I'm with Joba on this one. When I go running, I always try to mix up the terrain and scenery to keep it interesting. When I lived on the Upper West Side I would hit up The Ramble in Central Park while everyone else ran the prescribed loops that encircled it. Likewise, why run laps in the outfield when the stands in every park are unique? It gives you the freedom to alter the route as you go, the downside is that pretty much impossible to keep track of how far you've ran. But I think we can agree that any amount of running is an improvement over this Joba.

Closer Implosions

Good morning, Fackers. We began yesterday talking about Huston Street's blown save and how it fit into a trend of closers not being able to lock it down so far this postseason. Aside from the aforementioned meltdowns by Jonathan Papelbon, Joe Nathan and Ryan Franklin, other shutdown late inning relievers like Phil Hughes and Ryan Madson stumbled as well.

These late inning offense outbursts, couple with the long layover before the League Championships Series begin have swung a huge amount off attention towards the closer role and have fans of various allegiances doing a fair bit of hand wringing.

It's not just the fans though. David Pinto, a former chief researcher for Baseball Tonight whose Twitter moniker is "@StatsGuru" thinks Joel Sherman might be somehow jinxing the Yankees with this column, entitled "Rivera Gives Yankees Edge In October". Pinto says:
After watching Nathan, Papelbon, Street and Franklin get lit up, Joel Sherman really shouldn’t write this headline.
Pinto's own headline is "Bad Time To Put Your Faith In Closers", implying that they rise and fall in relation to each other as if they are some sort of commodity. That would be like saying that the LCSes are going to be terribly umpired even if Phil Cuzzi and C.B. Bucknor are watching at home. Anyone feel comfortable making that prediction? I don't think I have to remind a "Stats Guru" that a rash of bad performances by someone's peers doesn't make them anymore likely to mess up themselves.

Tom Verducci over at attempts to unlock the mysteries of October in a single column, entitled: "Here's why it's so hard to close out a game in October". Intriguing, yes? What secrets has Tom uncovered? How long must it have taken him to research countless postseasons to find the relevant trends? Enlighten us with you timeless findings, Mr. Verducci! [emphasis mine]
Take all the closers this postseason [...and] look at what they did in their 18 ninth-inning appearances of the Division Series, and compare that to the major league average ninth inning -- not just those thrown by closers -- for the 2009 season.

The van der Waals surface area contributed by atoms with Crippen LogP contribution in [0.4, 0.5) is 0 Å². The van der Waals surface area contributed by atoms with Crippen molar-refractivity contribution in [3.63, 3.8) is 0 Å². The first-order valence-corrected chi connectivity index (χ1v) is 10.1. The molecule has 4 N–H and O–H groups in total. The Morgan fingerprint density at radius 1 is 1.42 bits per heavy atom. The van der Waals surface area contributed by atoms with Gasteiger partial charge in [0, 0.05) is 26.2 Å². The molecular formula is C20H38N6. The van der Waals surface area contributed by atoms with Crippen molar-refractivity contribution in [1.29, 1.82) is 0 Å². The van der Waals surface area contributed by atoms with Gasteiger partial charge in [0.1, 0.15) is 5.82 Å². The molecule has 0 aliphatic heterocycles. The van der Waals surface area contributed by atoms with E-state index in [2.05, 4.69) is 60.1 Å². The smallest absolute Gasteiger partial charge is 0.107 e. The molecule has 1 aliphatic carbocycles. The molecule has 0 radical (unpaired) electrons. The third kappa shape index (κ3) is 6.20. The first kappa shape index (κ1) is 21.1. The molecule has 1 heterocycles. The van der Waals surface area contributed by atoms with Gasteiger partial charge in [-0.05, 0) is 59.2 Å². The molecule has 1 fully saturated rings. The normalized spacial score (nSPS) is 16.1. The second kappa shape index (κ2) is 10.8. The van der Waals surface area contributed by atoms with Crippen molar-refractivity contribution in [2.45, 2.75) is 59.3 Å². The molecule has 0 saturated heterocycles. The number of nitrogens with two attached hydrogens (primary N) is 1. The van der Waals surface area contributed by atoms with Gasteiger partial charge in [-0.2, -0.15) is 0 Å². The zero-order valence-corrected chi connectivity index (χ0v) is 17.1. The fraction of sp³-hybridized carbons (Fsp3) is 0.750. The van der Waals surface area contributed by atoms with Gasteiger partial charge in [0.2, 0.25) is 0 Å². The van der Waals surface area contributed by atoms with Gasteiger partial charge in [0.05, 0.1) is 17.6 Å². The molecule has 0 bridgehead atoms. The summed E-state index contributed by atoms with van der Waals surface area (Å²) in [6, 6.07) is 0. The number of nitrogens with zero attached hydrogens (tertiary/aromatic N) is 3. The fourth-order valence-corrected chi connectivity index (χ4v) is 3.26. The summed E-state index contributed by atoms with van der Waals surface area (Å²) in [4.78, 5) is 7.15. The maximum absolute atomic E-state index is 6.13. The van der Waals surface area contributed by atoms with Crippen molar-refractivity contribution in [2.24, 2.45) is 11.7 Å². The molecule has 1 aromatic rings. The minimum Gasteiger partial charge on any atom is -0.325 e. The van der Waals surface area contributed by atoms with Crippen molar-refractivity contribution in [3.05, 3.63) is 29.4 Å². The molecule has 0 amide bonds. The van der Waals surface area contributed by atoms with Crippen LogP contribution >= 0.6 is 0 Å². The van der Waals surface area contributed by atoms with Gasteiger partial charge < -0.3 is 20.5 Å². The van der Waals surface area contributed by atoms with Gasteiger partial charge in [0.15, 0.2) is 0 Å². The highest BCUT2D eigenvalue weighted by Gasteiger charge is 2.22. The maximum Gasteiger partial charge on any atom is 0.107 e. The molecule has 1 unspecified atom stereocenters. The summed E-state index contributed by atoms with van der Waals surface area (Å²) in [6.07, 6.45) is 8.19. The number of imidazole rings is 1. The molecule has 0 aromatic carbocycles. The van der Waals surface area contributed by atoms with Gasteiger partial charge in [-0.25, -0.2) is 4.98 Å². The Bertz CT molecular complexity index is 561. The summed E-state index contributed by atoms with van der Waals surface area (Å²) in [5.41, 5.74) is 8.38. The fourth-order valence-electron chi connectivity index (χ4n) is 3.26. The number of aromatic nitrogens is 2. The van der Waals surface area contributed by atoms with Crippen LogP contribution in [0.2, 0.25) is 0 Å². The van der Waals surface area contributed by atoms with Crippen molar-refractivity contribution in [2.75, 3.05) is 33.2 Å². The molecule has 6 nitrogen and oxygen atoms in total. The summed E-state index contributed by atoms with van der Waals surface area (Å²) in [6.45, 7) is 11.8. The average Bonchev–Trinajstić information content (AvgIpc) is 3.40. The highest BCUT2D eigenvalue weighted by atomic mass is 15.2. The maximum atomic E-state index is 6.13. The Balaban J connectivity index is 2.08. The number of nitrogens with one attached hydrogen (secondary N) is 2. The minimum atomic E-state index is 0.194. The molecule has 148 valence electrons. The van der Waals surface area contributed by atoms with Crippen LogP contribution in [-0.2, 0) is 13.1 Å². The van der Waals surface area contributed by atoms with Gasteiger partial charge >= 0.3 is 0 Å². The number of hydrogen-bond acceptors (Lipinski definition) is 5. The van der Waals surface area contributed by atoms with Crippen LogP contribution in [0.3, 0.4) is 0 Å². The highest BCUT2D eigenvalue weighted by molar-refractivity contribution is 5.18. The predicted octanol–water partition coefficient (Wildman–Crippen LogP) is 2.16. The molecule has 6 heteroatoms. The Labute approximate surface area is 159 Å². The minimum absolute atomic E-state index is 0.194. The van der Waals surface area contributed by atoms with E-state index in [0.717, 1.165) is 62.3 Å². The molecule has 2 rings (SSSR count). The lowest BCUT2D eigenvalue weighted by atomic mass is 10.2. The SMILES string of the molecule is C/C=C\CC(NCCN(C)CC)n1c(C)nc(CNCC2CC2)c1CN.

Wait, what??!?! Where do we even start with this statistical atrocity?

First and most obviously, he looks at one round of the Divisional Series with a robust sample size of 18 innings (or an average of just over 2 per pitcher) and tell us why "it's so hard to close out a game in October"? That's not even a good method of comparing data for this year, let alone postseason play in general. Apparently Dane Cook was right, there really is "ONLY ONE OCTOBER!!".

Secondly, why the Major League average 9th inning? If you wanted to find out what is unique about closing out games in October, it would probably be wise to compare that to closing out games in other months of the year, don't you think?

With this shoddy methodology, Verducci's main conclusions, aside from pressure which he mentions briefly, are that hitters have better scouting reports which they can only really pay attention during the postseason and batters have a more "intense focus".

But baseball is a zero sum game. So pitchers have better scouting reports and a more intense focus, too, right?

I'll grant Verducci the point that it is harder to close out games in October, but I think he's forgoing Occam's Razor in a major way here. Maybe closers' arms are a little bit worn out when the postseason rolls around, but does it really come down to much more than pressure and facing better offensive teams?

Did you see Joe Nathan's face when he was on the mound on Friday night? He looked like he was heading through US Customs with a kilo of cocaine in his suitcase, except even a tweaked out drug mule wouldn't have been doing that thing with his lips.

It's easy to dismiss pressure as a contributing factor during the regular season. Closers are built to handle the stress of closing down games and do it all the time, but rarely is there anything more on the line. Once the playoffs roll around, a blown save doesn't just cost you a game, it could very well cost your team their season. It's human nature to feel that pressure - we all do it as fans, just watching it on TV.

If it really was scouting reports and batter's focus, would Mariano Rivera have an 0.74 ERA in the postseason, almost exactly 1/3 of his regular season mark despite facing better competition and averaging more innings per appearance? I think not.

Mariano Rivera isn't perfect, but he's a lot better at dealing with pressure than any other closer remaining in the postseason, so Joel Sherman and Burt Blyleven don't think twice about the titles to their columns even though a bunch of lesser closers lost their shit in the LDSes.

There's no guarantee that Mo gets through this postseason perfectly. In fact, he already failed to clean up for Phil Hughes in Game 2, allowing an RBI single to Denard Span. But he came back out the next inning and got three outs. And he popped up on the mound in Game 3 in Minnesota to break Joe Mauer's bat like stale loaf of bread in the 8th inning and lock down the save in the 9th.

Saying that he gives the Yankees the edge isn't going to somehow jinx him, because there are no such thing as jinxes. He's the best postseason pitcher of all-time by a mile and if someone gets the best of him it's because nobody's perfect.